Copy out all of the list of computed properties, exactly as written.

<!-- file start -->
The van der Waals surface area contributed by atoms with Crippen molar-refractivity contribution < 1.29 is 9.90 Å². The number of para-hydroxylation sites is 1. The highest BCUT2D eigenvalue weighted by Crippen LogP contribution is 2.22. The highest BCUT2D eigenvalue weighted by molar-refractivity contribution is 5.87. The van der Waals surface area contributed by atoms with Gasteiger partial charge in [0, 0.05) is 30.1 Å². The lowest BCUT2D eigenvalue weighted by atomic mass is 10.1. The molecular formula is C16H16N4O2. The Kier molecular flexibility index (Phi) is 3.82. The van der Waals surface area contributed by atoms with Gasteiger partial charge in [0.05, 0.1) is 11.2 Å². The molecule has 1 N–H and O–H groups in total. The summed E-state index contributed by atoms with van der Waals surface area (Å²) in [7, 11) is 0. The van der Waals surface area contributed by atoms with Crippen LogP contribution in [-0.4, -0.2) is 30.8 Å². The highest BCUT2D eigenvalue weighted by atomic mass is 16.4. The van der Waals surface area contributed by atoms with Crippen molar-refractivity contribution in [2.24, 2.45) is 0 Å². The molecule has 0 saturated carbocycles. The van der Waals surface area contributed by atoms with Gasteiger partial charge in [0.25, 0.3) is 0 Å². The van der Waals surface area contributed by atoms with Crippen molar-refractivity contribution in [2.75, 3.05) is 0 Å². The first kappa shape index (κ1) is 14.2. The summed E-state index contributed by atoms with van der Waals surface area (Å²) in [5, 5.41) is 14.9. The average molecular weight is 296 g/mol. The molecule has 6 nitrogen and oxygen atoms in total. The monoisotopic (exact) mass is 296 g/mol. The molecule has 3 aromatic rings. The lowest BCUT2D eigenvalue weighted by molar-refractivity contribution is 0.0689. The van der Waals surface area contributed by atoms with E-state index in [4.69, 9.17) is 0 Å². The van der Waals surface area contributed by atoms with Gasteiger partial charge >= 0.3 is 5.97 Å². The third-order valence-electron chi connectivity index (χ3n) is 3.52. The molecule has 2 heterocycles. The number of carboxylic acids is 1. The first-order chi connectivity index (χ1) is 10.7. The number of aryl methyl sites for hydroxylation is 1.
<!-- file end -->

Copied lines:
The van der Waals surface area contributed by atoms with Crippen molar-refractivity contribution < 1.29 is 9.90 Å². The number of para-hydroxylation sites is 1. The highest BCUT2D eigenvalue weighted by Crippen LogP contribution is 2.22. The highest BCUT2D eigenvalue weighted by molar-refractivity contribution is 5.87. The van der Waals surface area contributed by atoms with Gasteiger partial charge in [0, 0.05) is 30.1 Å². The lowest BCUT2D eigenvalue weighted by atomic mass is 10.1. The molecular formula is C16H16N4O2. The Kier molecular flexibility index (Phi) is 3.82. The van der Waals surface area contributed by atoms with Gasteiger partial charge in [0.05, 0.1) is 11.2 Å². The molecule has 1 N–H and O–H groups in total. The summed E-state index contributed by atoms with van der Waals surface area (Å²) in [7, 11) is 0. The van der Waals surface area contributed by atoms with Crippen LogP contribution in [-0.4, -0.2) is 30.8 Å². The highest BCUT2D eigenvalue weighted by atomic mass is 16.4. The van der Waals surface area contributed by atoms with Crippen molar-refractivity contribution in [2.24, 2.45) is 0 Å². The molecule has 0 saturated carbocycles. The van der Waals surface area contributed by atoms with Gasteiger partial charge in [0.25, 0.3) is 0 Å². The van der Waals surface area contributed by atoms with Crippen molar-refractivity contribution in [2.75, 3.05) is 0 Å². The first kappa shape index (κ1) is 14.2. The summed E-state index contributed by atoms with van der Waals surface area (Å²) in [5, 5.41) is 14.9. The average molecular weight is 296 g/mol. The molecule has 6 nitrogen and oxygen atoms in total. The monoisotopic (exact) mass is 296 g/mol. The molecule has 3 aromatic rings. The lowest BCUT2D eigenvalue weighted by molar-refractivity contribution is 0.0689. The van der Waals surface area contributed by atoms with E-state index in [4.69, 9.17) is 0 Å². The van der Waals surface area contributed by atoms with Gasteiger partial charge >= 0.3 is 5.97 Å². The third-order valence-electron chi connectivity index (χ3n) is 3.52. The molecule has 2 heterocycles. The number of carboxylic acids is 1. The first-order chi connectivity index (χ1) is 10.7. The number of aryl methyl sites for hydroxylation is 1.